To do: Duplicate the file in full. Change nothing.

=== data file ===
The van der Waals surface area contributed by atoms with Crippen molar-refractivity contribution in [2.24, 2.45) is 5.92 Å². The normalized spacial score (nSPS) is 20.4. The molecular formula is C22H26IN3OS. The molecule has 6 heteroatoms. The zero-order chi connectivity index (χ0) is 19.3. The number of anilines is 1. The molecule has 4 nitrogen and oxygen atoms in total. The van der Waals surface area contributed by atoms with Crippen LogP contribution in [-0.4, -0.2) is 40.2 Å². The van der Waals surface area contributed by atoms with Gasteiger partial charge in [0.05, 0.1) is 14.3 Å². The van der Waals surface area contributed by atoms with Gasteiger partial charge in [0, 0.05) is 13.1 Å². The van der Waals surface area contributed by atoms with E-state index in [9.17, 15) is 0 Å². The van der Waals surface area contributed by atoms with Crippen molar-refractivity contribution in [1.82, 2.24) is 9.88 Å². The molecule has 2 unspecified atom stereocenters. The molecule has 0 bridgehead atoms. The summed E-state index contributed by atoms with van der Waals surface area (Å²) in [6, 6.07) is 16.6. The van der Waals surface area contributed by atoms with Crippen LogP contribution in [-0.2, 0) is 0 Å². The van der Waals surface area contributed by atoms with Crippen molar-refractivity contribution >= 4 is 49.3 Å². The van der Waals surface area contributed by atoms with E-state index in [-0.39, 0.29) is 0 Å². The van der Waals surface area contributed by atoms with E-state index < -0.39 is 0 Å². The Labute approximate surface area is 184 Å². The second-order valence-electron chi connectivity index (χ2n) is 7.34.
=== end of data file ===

The van der Waals surface area contributed by atoms with Crippen molar-refractivity contribution in [2.24, 2.45) is 5.92 Å². The normalized spacial score (nSPS) is 20.4. The molecular formula is C22H26IN3OS. The molecule has 6 heteroatoms. The zero-order chi connectivity index (χ0) is 19.3. The number of anilines is 1. The molecule has 4 nitrogen and oxygen atoms in total. The van der Waals surface area contributed by atoms with Crippen LogP contribution in [-0.4, -0.2) is 40.2 Å². The van der Waals surface area contributed by atoms with Gasteiger partial charge in [0.05, 0.1) is 14.3 Å². The van der Waals surface area contributed by atoms with Gasteiger partial charge in [0, 0.05) is 13.1 Å². The van der Waals surface area contributed by atoms with E-state index in [9.17, 15) is 0 Å². The van der Waals surface area contributed by atoms with Crippen molar-refractivity contribution in [1.82, 2.24) is 9.88 Å². The molecule has 2 unspecified atom stereocenters. The molecule has 0 bridgehead atoms. The summed E-state index contributed by atoms with van der Waals surface area (Å²) in [6, 6.07) is 16.6. The van der Waals surface area contributed by atoms with Crippen LogP contribution in [-0.2, 0) is 0 Å². The van der Waals surface area contributed by atoms with Crippen molar-refractivity contribution >= 4 is 49.3 Å². The van der Waals surface area contributed by atoms with E-state index in [-0.39, 0.29) is 0 Å². The van der Waals surface area contributed by atoms with E-state index < -0.39 is 0 Å². The Labute approximate surface area is 184 Å². The second-order valence-electron chi connectivity index (χ2n) is 7.34.